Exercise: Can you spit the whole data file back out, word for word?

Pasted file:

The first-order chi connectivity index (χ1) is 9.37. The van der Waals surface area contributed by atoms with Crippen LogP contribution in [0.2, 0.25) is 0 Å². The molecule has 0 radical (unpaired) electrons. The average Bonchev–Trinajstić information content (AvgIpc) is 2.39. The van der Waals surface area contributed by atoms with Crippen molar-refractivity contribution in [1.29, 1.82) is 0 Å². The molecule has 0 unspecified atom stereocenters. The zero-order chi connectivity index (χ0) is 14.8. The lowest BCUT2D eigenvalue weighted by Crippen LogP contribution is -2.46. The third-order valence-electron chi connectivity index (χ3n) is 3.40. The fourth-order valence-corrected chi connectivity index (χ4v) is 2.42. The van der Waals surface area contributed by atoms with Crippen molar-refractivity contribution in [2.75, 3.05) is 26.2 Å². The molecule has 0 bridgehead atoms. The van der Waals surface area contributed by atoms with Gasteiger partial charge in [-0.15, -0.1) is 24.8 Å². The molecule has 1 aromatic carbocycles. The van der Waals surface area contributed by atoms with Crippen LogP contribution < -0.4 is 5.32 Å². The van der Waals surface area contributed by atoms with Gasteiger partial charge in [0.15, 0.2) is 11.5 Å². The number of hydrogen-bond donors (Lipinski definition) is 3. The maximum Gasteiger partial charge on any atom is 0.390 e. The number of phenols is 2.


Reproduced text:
The first-order chi connectivity index (χ1) is 9.37. The van der Waals surface area contributed by atoms with Crippen LogP contribution in [0.2, 0.25) is 0 Å². The molecule has 0 radical (unpaired) electrons. The average Bonchev–Trinajstić information content (AvgIpc) is 2.39. The van der Waals surface area contributed by atoms with Crippen molar-refractivity contribution in [1.29, 1.82) is 0 Å². The molecule has 0 unspecified atom stereocenters. The zero-order chi connectivity index (χ0) is 14.8. The lowest BCUT2D eigenvalue weighted by Crippen LogP contribution is -2.46. The third-order valence-electron chi connectivity index (χ3n) is 3.40. The fourth-order valence-corrected chi connectivity index (χ4v) is 2.42. The van der Waals surface area contributed by atoms with Crippen molar-refractivity contribution in [2.75, 3.05) is 26.2 Å². The molecule has 0 bridgehead atoms. The van der Waals surface area contributed by atoms with Gasteiger partial charge in [-0.15, -0.1) is 24.8 Å². The molecule has 1 aromatic carbocycles. The van der Waals surface area contributed by atoms with Crippen LogP contribution < -0.4 is 5.32 Å². The van der Waals surface area contributed by atoms with Gasteiger partial charge in [0.15, 0.2) is 11.5 Å². The number of hydrogen-bond donors (Lipinski definition) is 3. The maximum Gasteiger partial charge on any atom is 0.390 e. The number of phenols is 2.